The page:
Kansas Health Institute: Kansas Asks To Withdraw Medicaid 1115 Waiver Request
Kansas officials today announced they have asked that the so-called 1115 Medicaid waiver application they submitted with fanfare to federal authorities in April be withdrawn pending consultation with two Native American health centers. The Governor's Office issued a statement today saying the administration intends to resubmit the waiver application in July. The statement included a copy of the email sent by Kari Bruffett, director of the state's Health Care Finance Division, to Victoria Wachino of the Centers for Medicare & Medicaid Services, notifying the federal agency of the state's intentions (Shields, 6/6).
WBUR: Mass. House Begins Debate On Sprawling Health Cost-Cutting Plan
Debate is now underway in the Massachusetts House on the health care cost-cutting bill, a sprawling proposal to save $150 billion over 15 years by re-focusing medical care on prevention, changing the incentives and methods for paying doctors and hospitals, linking health-care spending to the state economy, and more. Debate is expected to run through today and pick up again tomorrow (Zimmerman, 6/5).
The Oregonian: Rural Oregon Women And Men Often Missing Out On Cancer Screening
Women and men in rural Oregon often go for years without receiving recommended cancer screening tests, researchers report in the journal Cancer. Among rural women age 55 or older, only 30 percent were up-to-date for cervical cancer screening and 37 percent for mammography. The statewide average rate for both screening tests is about 75 percent. ... Patricia Carney and others at Oregon Health & Science University based the findings on medical chart reviews of four primary care practices in two rural Oregon communities (Rojas-Burke, 6/5).
HealthyCal: Clinics Prepare For Onslaught Of Patients
As federal health care reform promises insurance for tens of thousands of Santa Clara County residents, local health clinics are scrambling to prepare for the expected onslaught in demand. For the soon-to-be-insured poor, health care reform is an opportunity to take care of aches and pains many have ignored for years, doctors said. As a result, demand for primary care doctors is expected to surge around Santa Clara County. These family physicians are the first stop for most patients, to help them identify the roots of their problems (Bookwalter, 6/6).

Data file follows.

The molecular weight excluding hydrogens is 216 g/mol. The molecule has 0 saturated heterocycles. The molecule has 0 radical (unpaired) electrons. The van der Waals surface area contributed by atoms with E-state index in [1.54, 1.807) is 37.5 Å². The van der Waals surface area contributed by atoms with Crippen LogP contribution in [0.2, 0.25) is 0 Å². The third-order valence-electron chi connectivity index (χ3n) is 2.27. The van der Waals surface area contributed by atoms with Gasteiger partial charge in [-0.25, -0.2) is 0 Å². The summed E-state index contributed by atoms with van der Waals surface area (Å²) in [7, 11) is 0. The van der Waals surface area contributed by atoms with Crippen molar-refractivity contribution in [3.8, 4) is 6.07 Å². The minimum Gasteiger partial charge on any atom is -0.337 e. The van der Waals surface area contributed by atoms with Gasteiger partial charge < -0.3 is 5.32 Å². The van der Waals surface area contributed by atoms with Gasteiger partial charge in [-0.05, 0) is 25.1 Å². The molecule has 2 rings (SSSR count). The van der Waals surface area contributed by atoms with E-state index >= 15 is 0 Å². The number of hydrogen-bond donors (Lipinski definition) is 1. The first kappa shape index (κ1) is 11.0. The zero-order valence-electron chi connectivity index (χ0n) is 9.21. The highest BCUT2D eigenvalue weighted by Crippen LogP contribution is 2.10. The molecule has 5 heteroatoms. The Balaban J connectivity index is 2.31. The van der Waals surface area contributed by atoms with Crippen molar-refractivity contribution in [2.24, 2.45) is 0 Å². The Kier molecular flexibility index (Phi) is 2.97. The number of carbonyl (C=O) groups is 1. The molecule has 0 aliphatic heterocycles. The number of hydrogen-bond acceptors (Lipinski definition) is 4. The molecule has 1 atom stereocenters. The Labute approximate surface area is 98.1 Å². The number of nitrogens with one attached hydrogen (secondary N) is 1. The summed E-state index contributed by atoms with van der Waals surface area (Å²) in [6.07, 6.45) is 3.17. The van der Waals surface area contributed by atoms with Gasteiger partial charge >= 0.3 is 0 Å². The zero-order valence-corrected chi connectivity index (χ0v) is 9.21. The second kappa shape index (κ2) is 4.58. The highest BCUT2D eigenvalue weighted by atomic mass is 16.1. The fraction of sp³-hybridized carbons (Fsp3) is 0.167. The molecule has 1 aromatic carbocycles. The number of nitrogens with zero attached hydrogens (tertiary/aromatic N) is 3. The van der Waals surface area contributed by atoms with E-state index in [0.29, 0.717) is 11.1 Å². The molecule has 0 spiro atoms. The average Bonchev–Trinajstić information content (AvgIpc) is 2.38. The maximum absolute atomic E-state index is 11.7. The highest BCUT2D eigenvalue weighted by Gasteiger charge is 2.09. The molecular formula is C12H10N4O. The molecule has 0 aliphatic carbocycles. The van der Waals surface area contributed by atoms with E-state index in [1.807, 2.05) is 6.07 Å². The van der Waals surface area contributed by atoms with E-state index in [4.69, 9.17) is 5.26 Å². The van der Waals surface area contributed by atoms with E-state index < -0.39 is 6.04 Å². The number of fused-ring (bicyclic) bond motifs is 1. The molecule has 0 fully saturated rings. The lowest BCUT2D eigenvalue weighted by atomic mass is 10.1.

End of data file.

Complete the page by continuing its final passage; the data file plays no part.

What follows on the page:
California Healthline: Bill Aims to Expand Number of Residency Slots
Most of the health care reform expansion effort has focused on the logistics of adding coverage for up to 3 million more Californians, but that's just the start, according to Senate member Michael Rubio (D-Shafter). Those millions of health insurance cards won't be worth their weight in plastic if you don't make sure the state has the providers to take care of all of those people, he said. … Rubio spoke on the Senate floor last week on behalf of his bill to expand the number of residency slots in California, a plan with the potential to significantly increase the number of providers in the state, he said. Setting up the infrastructure to accept private contributions for residency expansion creates an opportunity to add providers in California without using any more general fund dollars, Rubio said (Gorn, 6/6).
Boston Globe: Mass. Hospitals Receive Top Marks
Using the model of letter grades posted in New York to steer diners away from the dirtiest restaurants, a prominent health quality group is grading U.S. hospitals on safety, giving Massachusetts medical centers the highest overall scores in the nation. The Leapfrog Group planned to post the assessments online Wednesday morning, at hospitalsafetyscore.org (Conaboy, 6/6).
This article was reprinted from kaiserhealthnews.org with permission from the Henry J. Kaiser Family Foundation. Kaiser Health News, an editorially independent news service, is a program of the Kaiser Family Foundation, a nonpartisan health care policy research organization unaffiliated with Kaiser Permanente.